Is Holland Bloorview against prenatal genetic testing? Ending pregnancies affected with a serious disease? That is the sense I get from this blog. It is shaming to those of us who are carriers and would choose to have such testing to avoid bringing a child into a life of pain and suffering. Not all diseases are the same but this blog seems to think that all genetic testing is wrong. I have seen it again and again and I am going to stop reading here.

Dear Anonymous:

Thanks for writing. This is an opinion piece that I wrote as BLOOM editor. It is my opinion. These are not hospital positions,as our disclaimer outlines.

I did not feel the piece was balanced in the way that a piece of journalism should be. I don't believe it's appropriate to refer to having a child with a disability or cystic fibrosis as a "life sentence" for parents, or to refer to parents who choose not to terminate pregnancies as choosing their child's suffering. Disability, and prenatal testing, is complex for the people involved. I expect reporting on the topics to be equally complex and include a number of voices, including those of people with disabilities.

Bloom I read that article and as a mother to a son with a rare genetic condition that wasn't picked up I actually couldn't finish ready the conversation she had, it didn't sit with me either. She spoke about her child with c.f. as an object and not a person. Too upsetting. Thanks for sharing your views.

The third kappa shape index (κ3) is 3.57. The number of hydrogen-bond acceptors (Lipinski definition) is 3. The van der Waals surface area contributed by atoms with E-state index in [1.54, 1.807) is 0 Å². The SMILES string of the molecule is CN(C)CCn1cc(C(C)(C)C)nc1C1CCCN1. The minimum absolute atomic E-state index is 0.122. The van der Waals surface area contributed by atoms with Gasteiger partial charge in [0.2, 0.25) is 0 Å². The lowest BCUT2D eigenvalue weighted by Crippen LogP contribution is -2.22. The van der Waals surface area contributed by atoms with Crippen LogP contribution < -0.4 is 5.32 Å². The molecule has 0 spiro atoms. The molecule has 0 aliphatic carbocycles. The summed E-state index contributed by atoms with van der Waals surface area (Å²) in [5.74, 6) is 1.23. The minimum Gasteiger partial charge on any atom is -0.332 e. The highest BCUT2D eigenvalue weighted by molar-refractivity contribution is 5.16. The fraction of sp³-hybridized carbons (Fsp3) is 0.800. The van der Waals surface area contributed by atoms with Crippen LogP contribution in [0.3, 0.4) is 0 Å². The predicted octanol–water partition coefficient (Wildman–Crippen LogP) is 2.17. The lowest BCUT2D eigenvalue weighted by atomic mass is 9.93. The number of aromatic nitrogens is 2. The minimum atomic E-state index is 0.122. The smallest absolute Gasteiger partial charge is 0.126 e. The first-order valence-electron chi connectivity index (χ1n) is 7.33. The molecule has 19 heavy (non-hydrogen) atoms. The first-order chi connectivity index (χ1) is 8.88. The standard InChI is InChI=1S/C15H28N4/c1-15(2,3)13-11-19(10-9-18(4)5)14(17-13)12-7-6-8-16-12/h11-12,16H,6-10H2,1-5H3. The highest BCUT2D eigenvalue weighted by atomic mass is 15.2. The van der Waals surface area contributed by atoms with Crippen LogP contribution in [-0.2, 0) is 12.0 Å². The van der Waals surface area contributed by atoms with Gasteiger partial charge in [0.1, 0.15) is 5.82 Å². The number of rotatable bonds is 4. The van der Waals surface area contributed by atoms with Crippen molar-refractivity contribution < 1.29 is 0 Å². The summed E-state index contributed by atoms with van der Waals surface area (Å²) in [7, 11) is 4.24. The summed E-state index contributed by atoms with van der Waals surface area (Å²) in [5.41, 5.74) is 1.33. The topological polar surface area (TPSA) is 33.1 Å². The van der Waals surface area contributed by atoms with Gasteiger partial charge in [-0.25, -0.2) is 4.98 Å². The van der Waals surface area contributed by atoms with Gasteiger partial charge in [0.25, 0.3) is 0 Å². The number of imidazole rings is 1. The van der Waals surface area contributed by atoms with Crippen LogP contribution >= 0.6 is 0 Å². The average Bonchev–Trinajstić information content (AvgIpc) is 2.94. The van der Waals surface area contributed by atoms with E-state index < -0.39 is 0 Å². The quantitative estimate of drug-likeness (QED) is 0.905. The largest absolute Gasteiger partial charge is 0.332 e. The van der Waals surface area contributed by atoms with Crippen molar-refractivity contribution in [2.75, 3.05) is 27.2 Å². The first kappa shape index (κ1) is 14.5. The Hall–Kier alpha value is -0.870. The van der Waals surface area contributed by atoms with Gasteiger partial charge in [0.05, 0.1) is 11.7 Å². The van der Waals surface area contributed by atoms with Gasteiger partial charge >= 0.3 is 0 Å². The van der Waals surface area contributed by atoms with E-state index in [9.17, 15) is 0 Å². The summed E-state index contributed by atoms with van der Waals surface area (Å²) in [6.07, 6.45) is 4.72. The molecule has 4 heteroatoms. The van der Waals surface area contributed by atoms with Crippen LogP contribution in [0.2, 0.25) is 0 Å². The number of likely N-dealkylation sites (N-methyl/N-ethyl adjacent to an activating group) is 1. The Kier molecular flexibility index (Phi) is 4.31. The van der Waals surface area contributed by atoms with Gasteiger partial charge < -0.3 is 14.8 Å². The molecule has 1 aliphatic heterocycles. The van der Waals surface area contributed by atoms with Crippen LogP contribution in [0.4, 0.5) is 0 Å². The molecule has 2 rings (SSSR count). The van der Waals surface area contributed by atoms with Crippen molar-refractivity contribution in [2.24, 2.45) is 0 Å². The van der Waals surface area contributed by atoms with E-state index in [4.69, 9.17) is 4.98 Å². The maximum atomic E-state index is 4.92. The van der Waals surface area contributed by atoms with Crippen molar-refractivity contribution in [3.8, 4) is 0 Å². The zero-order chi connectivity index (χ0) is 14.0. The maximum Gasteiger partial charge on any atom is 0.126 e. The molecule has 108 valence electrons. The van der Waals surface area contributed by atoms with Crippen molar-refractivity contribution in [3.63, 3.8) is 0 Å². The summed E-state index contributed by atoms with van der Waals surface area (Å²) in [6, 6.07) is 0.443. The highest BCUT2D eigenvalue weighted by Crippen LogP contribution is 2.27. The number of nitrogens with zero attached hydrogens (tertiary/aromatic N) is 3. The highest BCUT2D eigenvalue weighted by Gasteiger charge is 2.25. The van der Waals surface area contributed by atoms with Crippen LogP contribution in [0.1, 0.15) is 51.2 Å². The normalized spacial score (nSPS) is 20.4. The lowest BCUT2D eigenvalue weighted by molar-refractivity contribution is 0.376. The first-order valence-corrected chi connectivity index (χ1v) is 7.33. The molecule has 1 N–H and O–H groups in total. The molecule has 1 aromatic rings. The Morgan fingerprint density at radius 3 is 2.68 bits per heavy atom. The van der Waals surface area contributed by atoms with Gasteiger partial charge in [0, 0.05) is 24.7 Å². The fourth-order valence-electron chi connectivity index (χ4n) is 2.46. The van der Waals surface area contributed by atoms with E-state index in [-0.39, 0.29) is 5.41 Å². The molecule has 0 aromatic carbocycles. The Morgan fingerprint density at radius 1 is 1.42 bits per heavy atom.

I agree - this blog is an opinion piece. I read the article too, and while I'm sure the author also felt it was her opinion piece and she did not have to present alternate viewpoints, it would have benefited from them. I recently heard an interview o the CBC with a Podcaster with CP that was truly inspirational - his outlook about his disease was realistic but still very affirming - see http://www.cbc.ca/cbcdocspov/features/how-having-cystic-fibrosis-inspired-these-four-people-to-give-back

This piece didn't sit well with me either. Ultimately it's this boys decision as to whether or not his life was worth living. It's really strange and disturbing that another person--even a parent--feels that they can make that judgement. At a minimum, as you note, she should be listening to other people with CF. Imagine what it will be like for this boy to read that column?